Like most adults, I hadn’t ridden a bike in years. During a vacation to Mackinac Island in 2006, I rented a beach cruiser and took an eight mile ride around the perimeter of this “car free” getaway. After returning home, I researched bikes and selected an Electra Townie 7D. Not an electric bike, the “Electra Bicycle Company” is the manufacturer of this hybrid / comfort bicycle. I took it out for a spin now and then around the neighborhood; but unfortunately the bike stayed in the garage most of the time.
In January, 2010 I received some news that was rather unsettling. I was informed that a tremor that in my left hand had been diagnosed as a symptom of Parkinson’s disease. It only seemed logical to make an effort to improve my level of fitness, so I began spending a bit more time on my bike. That was fun until I smacked my shoulder into a steel guard rail while attempting to make a sharp turn onto a narrow bridge. I told my neurologist about the accident and also shared the fact that narrow sidewalks made me uncomfortable. He recommended limiting my cycling to a stationary bike in a gym. I immediately dismissed that advice and simply used more caution during my rides.
In November, 2010 I enrolled in a Cycling Savvy class. The twelve hour program consisted of four hours of classroom training which emphasized the best ways to avoid hazards, followed the next morning with bike handling skills training, and finished with a four hour riding tour of Orlando. We rode a total of 25 miles that day, much further than I had ever traveled on a bike. That class equipped me with the skills and confidence to ride whenever and wherever I chose. I applied those skills by taking part in group rides, personal trail rides, and began to rent bikes in cities around the country while on business trips.
I began hearing about others riding significant distances. A college friend and her husband had done 500 miles in ten days during a trip to the Northeast. I met a person who regularly rode in “ultra-distance events” of 200 miles or more at one time. The number “500” began to sound possible and I set it as an “objective,” but one without a specific time limit. I would be pleased to simply ride that far “eventually.”
Around February, 2011 I viewed a movie trailer for a documentary film called “Ride with Larry.” The video focused on Larry Smith, a person who has lived with Parkinson’s for twenty years, and was planning a 300 mile ride across South Dakota. He would be riding a Catrike recumbent bike and accompanied by a core group of supporters. Other riders were invited join Larry on the final day’s 65 mile push to the finish line. I decided to take part and began working out the logistics and training to build up my endurance. By the time I traveled to Sioux Falls, SD in June, I had amassed over 500 miles. With my son, Brian, riding by my side, I experienced “The Most Exhilarating Ride of My Life.”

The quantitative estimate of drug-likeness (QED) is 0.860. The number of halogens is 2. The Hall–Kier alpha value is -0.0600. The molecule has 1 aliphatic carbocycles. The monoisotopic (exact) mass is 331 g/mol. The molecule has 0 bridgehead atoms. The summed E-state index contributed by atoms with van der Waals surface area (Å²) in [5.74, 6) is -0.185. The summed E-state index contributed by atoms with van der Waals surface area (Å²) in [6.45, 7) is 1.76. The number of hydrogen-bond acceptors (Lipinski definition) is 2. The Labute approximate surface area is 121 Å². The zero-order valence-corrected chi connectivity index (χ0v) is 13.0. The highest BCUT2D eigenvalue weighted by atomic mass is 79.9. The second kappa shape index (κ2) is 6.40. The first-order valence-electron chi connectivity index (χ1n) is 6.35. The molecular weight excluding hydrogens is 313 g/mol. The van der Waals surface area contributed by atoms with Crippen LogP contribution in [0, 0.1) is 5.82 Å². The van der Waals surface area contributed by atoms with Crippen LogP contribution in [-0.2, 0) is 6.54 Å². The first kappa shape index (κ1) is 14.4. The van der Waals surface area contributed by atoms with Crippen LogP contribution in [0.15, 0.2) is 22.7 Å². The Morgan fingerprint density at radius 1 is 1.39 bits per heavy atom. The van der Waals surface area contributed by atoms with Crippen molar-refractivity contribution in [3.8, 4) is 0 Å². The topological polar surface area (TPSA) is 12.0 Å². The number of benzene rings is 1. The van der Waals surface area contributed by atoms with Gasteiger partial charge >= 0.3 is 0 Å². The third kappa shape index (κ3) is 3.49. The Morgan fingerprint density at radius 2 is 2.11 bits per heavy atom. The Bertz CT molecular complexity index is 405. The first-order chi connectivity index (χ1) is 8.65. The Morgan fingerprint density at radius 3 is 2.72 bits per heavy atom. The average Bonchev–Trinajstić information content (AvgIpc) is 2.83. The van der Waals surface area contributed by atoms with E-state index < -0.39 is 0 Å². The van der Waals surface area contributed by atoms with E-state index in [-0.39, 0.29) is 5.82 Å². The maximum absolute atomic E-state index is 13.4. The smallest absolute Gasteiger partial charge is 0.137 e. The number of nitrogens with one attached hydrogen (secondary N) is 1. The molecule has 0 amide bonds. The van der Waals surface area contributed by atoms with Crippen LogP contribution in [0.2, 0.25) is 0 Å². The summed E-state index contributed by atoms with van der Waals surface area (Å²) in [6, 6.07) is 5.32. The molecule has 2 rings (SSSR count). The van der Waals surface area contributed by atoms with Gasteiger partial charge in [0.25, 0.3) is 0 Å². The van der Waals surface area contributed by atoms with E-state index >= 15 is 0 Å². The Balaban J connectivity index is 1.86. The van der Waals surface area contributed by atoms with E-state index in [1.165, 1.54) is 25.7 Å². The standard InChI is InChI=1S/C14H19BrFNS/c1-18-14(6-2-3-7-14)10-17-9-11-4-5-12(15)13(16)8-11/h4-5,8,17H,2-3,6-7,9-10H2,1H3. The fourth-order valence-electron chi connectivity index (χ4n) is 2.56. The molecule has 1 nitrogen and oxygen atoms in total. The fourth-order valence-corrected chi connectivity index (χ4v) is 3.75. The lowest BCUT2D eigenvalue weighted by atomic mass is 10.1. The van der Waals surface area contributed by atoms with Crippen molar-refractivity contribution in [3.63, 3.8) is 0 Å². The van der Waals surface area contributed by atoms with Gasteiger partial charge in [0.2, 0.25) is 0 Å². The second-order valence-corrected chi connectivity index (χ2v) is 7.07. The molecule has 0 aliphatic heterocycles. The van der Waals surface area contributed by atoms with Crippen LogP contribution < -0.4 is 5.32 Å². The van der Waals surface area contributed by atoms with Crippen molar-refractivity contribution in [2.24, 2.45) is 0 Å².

A major sponsor of the “Ride with Larry” was the Davis Phinney Foundation, founded by Olympic Medalist and Tour de France stage winner, Davis Phinney. He was diagnosed with Early Onset Parkinson’s when he was just 40 years old. His Foundation supports research to find a cure, but also provides information for people living with Parkinson’s on “how to live well today.” I became part of their “Victory Crew” and have raised close to $ 5,000 this year to support the cause.
I slacked off a bit in July and August, but then made the decision to set a personal goal of riding 1,000 miles before the anniversary of the Cycling Savvy class. With two weeks remaining, I was up to 875 miles and just had 125 miles to go. It was doable, but would require dedication. I mentioned my plan to Charles Badger, a Cycling Savvy Instructor. He offered to help me reach my goal by joining me on two rides during the final week. By the way, Charles was the ultra-distance rider I mentioned earlier.
Boys and Girls Club Ride
We met at the AAA headquarters on Sunday (11/6/11). We would be accompanying riders from a company Charles knew. He went over the route and asked me to take the lead. He would follow behind and “shepherd our flock”. Being asked to “Lead the Dance” was a big honor and even a larger responsibility. The phrase was coined by Keri Caffrey, Founder of Cycling Savvy, and is best understood through this video as a way to ride with confidence.
Our group of 25 riders consisted of representatives from a finance company, their clients, family and friends. I noticed that two of the ladies were riding bikes similar to mine.. When I asked them about their bikes; they acknowledged that they “hadn’t taken them out of the garage in more than a year.” This was going to be a long day for them, but they did well throughout the ride.
We started along International Parkway. I quickly discovered that a disadvantage of “riding point” was contending with headwinds and carving a path through the wind for the rest of the riders. We seemed to be riding directly into the wind much of the day. However, we had a pleasant tailwind as we rode along the south side of Lake Monroe. We made our way through the town of Sanford. It was a beautiful day.
Much of our 30 mile ride was through back country roads and everyone appreciated the scenery and the opportunity to converse with one another. I started a mini stampede when I rang my bell as we passed a pasture full of horses. All in all, it was a good way to spend time together and support a good cause.